FRESH IS BEST: TOP 20 RANKING OF AUSTRALIA’S FAVOURITE FRUIT AND VEG
Australian households are buying healthier packaged grocery products thanks to greater health education and awareness, along with supplier innovation bringing in a range of better-for-you alternatives. However, this growing demand for healthy products is yet to be fully realised when it comes to fresh produce.
Total fruit and vegetable dollar sales were relatively flat versus a year ago (+1.3%) and the amount of kilograms consumed by households remained stable. However, solid dollar and volume growth in categories such as fresh packaged salad, blueberries, mandarins and mangoes highlight that despite flat sales overall, there are strong growth opportunities to be found, and real potential for fruit and vegetables to represent a higher portion of shoppers’ spend.
Nielsen’s analysis of the top 20 fruits and vegetables ranks the fresh produce categories that accounted for the largest dollar share of at-home consumption by Australian households over the past year. The full analysis uncovers which categories were the growth engines for the fresh produce industry and which ones might climb further up the rankings in years to come and was published as a 20 page supplement in association with Produce Plus magazine.
Reflecting on the winners and the challenges ahead, we see four important levers of growth for driving future sales of fresh produce; premiumisation, availability, pricing strategy and communication.
Premiumisation - Sales trends over the past year show that there are premiumisation opportunities to be had in fresh produce. Shoppers are willing to pay more for new varieties; and brands or formats that deliver a better eating experience or cater to households’ increasing need for convenience. Growth in premium priced snacking tomatoes over the past year highlights that at least some consumers are willing to trade up to premium products. And in the fresh salad category, ready-to-eat formats such as salad bowls and salad kits have increased as consumers are willing to pay more for meal options that are both convenient and healthy.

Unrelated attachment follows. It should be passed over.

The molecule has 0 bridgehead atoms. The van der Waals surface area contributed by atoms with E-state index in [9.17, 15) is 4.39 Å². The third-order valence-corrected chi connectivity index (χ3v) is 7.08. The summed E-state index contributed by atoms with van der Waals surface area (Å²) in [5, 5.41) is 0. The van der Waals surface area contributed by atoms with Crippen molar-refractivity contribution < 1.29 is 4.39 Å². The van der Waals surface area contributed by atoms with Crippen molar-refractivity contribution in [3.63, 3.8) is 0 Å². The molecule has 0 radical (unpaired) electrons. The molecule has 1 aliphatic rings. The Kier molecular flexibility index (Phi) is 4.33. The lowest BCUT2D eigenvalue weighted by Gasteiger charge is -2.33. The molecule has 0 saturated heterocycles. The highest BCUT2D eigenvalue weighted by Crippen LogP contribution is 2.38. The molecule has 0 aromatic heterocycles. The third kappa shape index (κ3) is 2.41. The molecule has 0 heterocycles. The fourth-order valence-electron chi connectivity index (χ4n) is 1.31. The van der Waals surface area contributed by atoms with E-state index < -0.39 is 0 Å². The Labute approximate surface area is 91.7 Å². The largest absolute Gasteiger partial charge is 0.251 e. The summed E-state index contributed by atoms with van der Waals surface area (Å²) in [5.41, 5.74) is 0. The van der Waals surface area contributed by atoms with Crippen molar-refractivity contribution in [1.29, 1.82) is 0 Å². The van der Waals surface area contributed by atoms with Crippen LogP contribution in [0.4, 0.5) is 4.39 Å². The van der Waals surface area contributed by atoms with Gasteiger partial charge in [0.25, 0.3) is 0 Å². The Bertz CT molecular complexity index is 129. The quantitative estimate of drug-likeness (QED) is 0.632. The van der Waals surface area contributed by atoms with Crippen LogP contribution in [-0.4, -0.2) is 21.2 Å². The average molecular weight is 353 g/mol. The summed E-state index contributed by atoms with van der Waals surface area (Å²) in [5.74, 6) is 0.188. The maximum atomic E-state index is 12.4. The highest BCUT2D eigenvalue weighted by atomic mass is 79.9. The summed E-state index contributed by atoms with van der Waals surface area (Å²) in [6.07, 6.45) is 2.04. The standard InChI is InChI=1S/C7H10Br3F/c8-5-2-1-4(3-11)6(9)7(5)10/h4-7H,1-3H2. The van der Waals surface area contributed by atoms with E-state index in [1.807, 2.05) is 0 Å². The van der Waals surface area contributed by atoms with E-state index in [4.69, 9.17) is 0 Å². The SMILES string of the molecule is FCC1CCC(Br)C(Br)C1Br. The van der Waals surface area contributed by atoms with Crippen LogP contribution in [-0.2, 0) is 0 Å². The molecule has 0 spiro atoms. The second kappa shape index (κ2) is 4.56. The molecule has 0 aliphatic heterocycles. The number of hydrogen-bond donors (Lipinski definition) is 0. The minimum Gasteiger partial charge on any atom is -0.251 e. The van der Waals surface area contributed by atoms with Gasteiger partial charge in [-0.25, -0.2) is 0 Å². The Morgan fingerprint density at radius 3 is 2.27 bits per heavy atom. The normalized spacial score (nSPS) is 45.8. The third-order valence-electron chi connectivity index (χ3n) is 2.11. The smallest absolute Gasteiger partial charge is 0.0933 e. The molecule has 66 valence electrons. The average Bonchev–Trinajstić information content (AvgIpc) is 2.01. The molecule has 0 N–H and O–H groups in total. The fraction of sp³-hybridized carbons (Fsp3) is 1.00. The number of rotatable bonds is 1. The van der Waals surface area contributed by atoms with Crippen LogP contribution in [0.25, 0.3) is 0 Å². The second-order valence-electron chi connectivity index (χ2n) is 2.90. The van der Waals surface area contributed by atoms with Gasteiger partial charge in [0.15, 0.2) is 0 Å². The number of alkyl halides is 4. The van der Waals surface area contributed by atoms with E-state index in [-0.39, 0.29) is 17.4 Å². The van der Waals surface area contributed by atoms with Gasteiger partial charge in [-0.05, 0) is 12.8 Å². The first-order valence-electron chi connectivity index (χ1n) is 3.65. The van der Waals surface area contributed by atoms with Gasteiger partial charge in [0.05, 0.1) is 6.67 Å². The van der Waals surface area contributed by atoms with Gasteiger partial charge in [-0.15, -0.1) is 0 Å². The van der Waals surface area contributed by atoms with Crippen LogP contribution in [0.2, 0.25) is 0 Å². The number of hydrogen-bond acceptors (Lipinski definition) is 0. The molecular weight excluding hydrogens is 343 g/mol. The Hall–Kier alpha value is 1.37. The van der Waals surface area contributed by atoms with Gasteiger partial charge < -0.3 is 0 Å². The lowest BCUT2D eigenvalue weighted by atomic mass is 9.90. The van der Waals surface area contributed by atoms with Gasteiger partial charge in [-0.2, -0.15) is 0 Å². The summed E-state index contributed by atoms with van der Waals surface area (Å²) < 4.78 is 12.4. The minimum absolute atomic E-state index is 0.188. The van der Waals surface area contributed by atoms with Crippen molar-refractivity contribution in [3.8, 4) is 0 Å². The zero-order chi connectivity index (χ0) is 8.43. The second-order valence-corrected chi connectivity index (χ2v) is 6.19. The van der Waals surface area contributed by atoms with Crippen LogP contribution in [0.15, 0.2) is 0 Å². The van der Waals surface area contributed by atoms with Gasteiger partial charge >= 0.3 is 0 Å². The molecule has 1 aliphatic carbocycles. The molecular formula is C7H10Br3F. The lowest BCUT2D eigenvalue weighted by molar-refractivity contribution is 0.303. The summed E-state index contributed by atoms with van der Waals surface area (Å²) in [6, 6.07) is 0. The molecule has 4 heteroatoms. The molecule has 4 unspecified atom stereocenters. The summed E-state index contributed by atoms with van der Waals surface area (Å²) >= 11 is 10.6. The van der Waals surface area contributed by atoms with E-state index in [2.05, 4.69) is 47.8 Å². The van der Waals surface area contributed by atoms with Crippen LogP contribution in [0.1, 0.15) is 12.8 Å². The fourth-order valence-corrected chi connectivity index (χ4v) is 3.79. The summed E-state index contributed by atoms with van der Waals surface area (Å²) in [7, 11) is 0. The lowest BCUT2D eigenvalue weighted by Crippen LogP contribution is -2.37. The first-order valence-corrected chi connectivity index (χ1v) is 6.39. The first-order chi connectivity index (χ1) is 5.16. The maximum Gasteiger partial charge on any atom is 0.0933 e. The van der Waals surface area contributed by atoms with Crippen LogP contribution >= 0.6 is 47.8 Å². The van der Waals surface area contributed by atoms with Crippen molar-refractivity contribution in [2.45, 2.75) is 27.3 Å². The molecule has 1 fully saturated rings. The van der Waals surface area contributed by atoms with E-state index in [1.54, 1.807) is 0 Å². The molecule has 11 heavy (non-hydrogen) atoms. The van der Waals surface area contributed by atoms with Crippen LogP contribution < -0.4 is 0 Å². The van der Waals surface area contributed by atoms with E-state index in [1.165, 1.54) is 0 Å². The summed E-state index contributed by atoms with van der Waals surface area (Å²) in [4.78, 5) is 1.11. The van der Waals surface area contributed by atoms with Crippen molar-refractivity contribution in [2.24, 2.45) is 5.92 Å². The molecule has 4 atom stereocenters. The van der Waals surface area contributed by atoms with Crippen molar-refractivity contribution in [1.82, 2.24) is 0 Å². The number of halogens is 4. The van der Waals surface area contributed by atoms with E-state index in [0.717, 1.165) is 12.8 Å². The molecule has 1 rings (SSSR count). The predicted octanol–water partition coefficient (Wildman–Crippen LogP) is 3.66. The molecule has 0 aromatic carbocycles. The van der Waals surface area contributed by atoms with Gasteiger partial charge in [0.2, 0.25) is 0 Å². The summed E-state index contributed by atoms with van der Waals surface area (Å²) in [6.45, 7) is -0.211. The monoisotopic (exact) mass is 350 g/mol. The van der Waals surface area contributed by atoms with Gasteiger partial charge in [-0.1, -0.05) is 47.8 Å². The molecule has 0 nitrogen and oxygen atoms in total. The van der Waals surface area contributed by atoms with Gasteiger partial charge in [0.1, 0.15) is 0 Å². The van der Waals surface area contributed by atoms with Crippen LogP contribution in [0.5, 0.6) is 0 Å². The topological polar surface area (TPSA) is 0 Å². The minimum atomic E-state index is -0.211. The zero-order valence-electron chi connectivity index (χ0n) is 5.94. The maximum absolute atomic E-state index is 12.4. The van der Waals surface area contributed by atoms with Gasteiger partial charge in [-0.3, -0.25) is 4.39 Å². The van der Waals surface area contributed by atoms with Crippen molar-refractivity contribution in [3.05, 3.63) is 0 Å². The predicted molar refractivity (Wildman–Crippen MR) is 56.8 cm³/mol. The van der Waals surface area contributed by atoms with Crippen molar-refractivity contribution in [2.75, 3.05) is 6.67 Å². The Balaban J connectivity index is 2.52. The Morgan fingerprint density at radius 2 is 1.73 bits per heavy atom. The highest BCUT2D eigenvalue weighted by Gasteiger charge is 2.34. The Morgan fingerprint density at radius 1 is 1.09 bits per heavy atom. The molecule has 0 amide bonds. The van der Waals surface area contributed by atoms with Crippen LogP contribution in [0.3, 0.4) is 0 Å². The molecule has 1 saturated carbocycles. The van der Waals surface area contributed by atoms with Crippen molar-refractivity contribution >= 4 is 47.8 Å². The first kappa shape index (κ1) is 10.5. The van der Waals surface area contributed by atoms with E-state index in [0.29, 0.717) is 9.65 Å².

Availability - Blueberries were one of the year’s star performers, with dollar sales up by 19.7%. This was primarily driven by an increase in the number of Australians who purchased blueberries in the past year. While prices were lower, the category gained a higher than expected number of new households. Investments in production, and varietal developments, that keep high quality products on-shelf for longer, will continue to be important drivers of growth for fresh produce sales.
Pricing Strategy - Despite significantly higher prices for bananas, most households continued to purchase Australia’s favourite fruit, driving category sales higher. Models that seek to understand the role of price both within and across categories have the potential to boost industry sales and profits. While price is not the only sales driver, a deep understanding of the prices at which shoppers will and won’t buy, is essential for maximising category potential.
Communication - Australian shoppers are increasingly searching for healthy options. Products that are positioned as being healthy and stay top-of-mind for shoppers, are well placed to capitalise. One of the best examples of this is the transformation of the humble avocado to cult-status and millennial must-have. Marketers of products that face challenges must consider what it takes to remain relevant as competition for the health and wellness shopper heats up.
With more and more consumers focused on improving their health and wellness, the market settings have never been better to grow the sales of fresh fruits and vegetables. Potential strategies to help growers and retailers secure the growth opportunity include developing new, premium products; improving product availability keeping high quality products on-shelf for longer; understanding price and capturing value from pricing strategy; and ensuring that all fruits and vegetables are perceived as being healthy and stay top-of-mind for shoppers.